Little Tikes Mobile Push 'n' Ride Car Review

28 January 2011

Little Tikes

I was first introduced to Little Tikes long before I ever had my own child, when my god-daughter turned up at a restaurant for breakfast one day, and I have absolutely loved them ever since. I love that the child has freedom to move in this alternative to a pushchair.

But, as ever, it's really the opinions and experience of the PlayPennies panelist mums that counts, and this time Ling has agreed to share her thoughts with us.

Ling was really excited to try the Tikes Mobile as she had been in the market for a push along vehicle that her one-year old would “ find more engaging than being strapped in his pushchair”.

Little Tikes Mobile Push 'n' Ride She discussed with friends and tried a few popular types but found that there tended to be problems with steering, which was a big turn-off for her. “This was important for me as I was planning to take said vehicle for walks in parks.”

Upon arrival already, things were looking good for the Tikes Mobile, says Ling. “Even without a steering wheels or normal wheels on, he happily sat in the body of the car.”

Assembly of the car was straightforward. The instructions were entirely pictorial so once you had worked out what each of the diagrams represented, it was very easy to follow.” Ling told us. “I managed, with some difficulty, to put this together on my own but if you had another person (even a child, who just needs to be able to hold the car level while you attached the wheels to the crossbar/ chassis) the assembly would have been very easy, only requiring a bit of strength to hammer the pegs that hold the wheels in place”

Although the car comes with instructions for attaching the seatbelts and handle-securing belts, Ling's car came with everything already attached.

Ling also gave us great insight into the child's experience of the Tikes Mobile.

Little Tikes2I found the steering wheel a bit low and far for my son to reach although maybe it is because he is a bit short. For the most of it, he was happy to be pushed around and watch the world go by with an unfettered 360⁰ view.”

It might be worth noting, however, that the seat belts are really just fasteners so stop a child from falling out of the vehicle, says Ling. “ Looking at the marketing pictures though, it seems like a bigger/ taller child should be able to fit into this with no problems”

There is no suspension or breaks, so Ling suggests keeping on paths and even surfaces, although the Tikes Mobile does handle slightly bumpy roads rather well. Ling felt that the ride did seem quite comfortable for her son.

There were a few inclines where we went and I found that it was unnecessary to go downhill backwards although you just have to have a firm hand on the car to make sure it did not roll away” says Ling. And since steering was such an important factor of her, we wondered what she thought of the steering in the Tikes Mobile.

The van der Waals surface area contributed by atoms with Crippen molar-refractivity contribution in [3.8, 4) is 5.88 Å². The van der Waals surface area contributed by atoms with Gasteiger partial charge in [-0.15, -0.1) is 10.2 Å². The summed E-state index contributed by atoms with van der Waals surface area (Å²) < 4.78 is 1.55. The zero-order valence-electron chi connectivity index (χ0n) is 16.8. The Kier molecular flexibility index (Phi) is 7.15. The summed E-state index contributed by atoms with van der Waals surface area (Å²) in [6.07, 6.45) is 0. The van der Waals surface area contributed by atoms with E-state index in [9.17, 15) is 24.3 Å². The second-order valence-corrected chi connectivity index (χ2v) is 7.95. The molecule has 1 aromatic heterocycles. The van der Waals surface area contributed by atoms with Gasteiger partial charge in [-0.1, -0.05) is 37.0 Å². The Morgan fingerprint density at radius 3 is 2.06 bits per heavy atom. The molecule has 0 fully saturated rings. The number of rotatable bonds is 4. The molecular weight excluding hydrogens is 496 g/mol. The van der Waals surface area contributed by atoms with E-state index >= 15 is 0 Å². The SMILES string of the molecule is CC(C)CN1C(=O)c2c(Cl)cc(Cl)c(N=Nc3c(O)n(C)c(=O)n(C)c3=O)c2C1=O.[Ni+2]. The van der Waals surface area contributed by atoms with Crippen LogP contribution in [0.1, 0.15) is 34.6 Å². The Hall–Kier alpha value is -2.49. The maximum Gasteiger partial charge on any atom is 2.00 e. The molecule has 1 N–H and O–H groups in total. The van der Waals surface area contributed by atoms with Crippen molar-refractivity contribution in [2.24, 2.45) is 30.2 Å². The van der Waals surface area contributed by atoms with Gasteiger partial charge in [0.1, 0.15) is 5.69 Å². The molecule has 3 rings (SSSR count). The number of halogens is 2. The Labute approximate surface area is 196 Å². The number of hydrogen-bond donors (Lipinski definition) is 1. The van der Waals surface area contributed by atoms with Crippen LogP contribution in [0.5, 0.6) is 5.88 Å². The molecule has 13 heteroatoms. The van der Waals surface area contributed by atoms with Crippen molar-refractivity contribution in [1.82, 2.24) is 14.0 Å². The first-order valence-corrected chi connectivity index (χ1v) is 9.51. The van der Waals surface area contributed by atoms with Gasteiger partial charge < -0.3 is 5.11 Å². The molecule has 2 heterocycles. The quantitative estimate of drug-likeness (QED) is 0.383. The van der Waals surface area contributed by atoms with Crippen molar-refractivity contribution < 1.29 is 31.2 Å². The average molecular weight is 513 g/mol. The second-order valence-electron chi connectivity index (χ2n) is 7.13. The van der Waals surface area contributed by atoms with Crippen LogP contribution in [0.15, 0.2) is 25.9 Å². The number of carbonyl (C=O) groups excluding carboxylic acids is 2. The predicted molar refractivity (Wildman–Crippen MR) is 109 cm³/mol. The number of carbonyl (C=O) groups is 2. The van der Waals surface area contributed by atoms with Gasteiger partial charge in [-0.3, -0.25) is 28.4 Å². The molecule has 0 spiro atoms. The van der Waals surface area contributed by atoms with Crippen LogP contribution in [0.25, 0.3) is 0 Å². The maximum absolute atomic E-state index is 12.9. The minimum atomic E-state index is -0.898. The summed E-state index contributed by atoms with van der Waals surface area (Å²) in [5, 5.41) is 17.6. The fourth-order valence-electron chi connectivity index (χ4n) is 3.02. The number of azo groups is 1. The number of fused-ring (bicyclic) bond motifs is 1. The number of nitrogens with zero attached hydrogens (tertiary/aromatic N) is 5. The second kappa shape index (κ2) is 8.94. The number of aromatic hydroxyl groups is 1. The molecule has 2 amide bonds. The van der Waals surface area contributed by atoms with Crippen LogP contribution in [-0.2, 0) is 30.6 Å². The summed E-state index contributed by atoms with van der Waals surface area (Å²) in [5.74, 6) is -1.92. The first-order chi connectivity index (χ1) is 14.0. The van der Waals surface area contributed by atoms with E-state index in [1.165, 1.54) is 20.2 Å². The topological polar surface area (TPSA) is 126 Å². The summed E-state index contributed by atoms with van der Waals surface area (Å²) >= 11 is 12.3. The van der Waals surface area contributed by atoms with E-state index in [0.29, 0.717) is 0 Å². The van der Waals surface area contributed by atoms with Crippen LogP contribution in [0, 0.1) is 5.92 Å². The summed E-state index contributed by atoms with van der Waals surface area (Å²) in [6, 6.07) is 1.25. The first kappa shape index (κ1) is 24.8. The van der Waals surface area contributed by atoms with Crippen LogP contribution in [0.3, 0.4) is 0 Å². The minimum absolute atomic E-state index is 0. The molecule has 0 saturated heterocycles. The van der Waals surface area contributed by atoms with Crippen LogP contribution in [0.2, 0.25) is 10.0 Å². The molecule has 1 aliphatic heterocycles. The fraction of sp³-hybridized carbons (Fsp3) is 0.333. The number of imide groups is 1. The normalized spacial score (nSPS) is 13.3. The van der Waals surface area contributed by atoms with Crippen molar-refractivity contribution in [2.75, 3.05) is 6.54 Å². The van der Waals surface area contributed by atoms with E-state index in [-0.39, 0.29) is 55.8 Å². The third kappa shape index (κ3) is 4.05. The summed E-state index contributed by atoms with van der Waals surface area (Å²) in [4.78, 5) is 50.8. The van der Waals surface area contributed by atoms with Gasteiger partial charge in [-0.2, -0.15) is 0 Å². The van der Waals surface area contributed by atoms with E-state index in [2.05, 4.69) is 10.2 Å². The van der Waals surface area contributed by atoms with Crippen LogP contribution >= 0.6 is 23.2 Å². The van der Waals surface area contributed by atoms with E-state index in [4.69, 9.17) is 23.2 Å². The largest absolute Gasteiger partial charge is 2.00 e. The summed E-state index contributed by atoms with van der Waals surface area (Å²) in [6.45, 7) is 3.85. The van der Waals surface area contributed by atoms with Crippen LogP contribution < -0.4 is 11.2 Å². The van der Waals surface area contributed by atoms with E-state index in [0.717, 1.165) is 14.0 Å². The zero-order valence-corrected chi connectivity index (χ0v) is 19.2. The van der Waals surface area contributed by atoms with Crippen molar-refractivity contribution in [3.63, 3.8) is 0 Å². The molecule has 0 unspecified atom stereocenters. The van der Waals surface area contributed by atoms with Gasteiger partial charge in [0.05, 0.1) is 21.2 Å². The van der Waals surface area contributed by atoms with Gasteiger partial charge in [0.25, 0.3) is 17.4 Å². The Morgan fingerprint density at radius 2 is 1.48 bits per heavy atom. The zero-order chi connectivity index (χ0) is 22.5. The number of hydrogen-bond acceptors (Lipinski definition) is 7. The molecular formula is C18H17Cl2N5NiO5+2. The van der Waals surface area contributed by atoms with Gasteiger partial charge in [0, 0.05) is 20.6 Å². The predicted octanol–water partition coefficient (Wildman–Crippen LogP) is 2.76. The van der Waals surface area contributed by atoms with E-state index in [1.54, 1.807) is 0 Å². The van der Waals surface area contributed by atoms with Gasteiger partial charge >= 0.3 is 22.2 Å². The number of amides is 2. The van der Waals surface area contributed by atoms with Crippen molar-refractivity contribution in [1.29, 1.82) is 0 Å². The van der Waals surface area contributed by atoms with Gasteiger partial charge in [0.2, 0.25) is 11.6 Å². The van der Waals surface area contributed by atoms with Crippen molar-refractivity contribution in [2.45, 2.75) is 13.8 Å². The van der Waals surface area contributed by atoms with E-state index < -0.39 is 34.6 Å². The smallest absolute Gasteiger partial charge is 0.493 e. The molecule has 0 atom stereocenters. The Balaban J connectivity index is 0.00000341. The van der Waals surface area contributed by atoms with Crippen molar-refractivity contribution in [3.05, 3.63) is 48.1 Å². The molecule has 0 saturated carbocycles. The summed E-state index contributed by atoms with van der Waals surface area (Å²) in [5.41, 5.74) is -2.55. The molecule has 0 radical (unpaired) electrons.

““Steering” is easy in as much as you pretty much lift the front or back end via the parent handle (either by pressing down or lifting, respectively) and then pivot the vehicle. You don’t need too much effort to do it and makes the vehicle more manoeuvrable than you would first think.”

This car has no steering mechanism apart from the parent pushing it so you don’t wind up fighting against something to move it in a particular direction.”

Little Tikes1Ling was also quite impressed with the design and manufacturing of the Tikes Mobile. “With the idea of taking this little car out in mind, they have designed it with hard wearing wheels and a foldable parent handle (to fit into the a car for transport).”

She was a little skeptical at first as to whether it would fit in the boot of her Ford Fiesta, but it went in with room enough for a changing bag and a bit of shopping.

The main downside to the little car it seems, was that the parent-handle, which locks in either 'use' or 'store mode, didn't seem to lock quite as well in 'use' mode. This mode is supposed to prevent the handle from coming down on top of the child while they are in the car, but Ling didn't feel it was as robust as the rest of the vehicle.


Ling's overall impression is “that this car is very sturdy, right down to the wheels.  I wiped ours down after the zoo outing and the wheels are only slightly scratched up.  I imagine this will see us through plenty more outings come the summer.”

The Mobile Push 'n' Ride car comes in , and is made of a high-quality, durable plastic body with a wide seating area and good floor space.

Mobile Tikes are available on the Little Tikes website for around £50.00

TOPICS:   Product Reviews   Toy Store

What do you think?

Your comment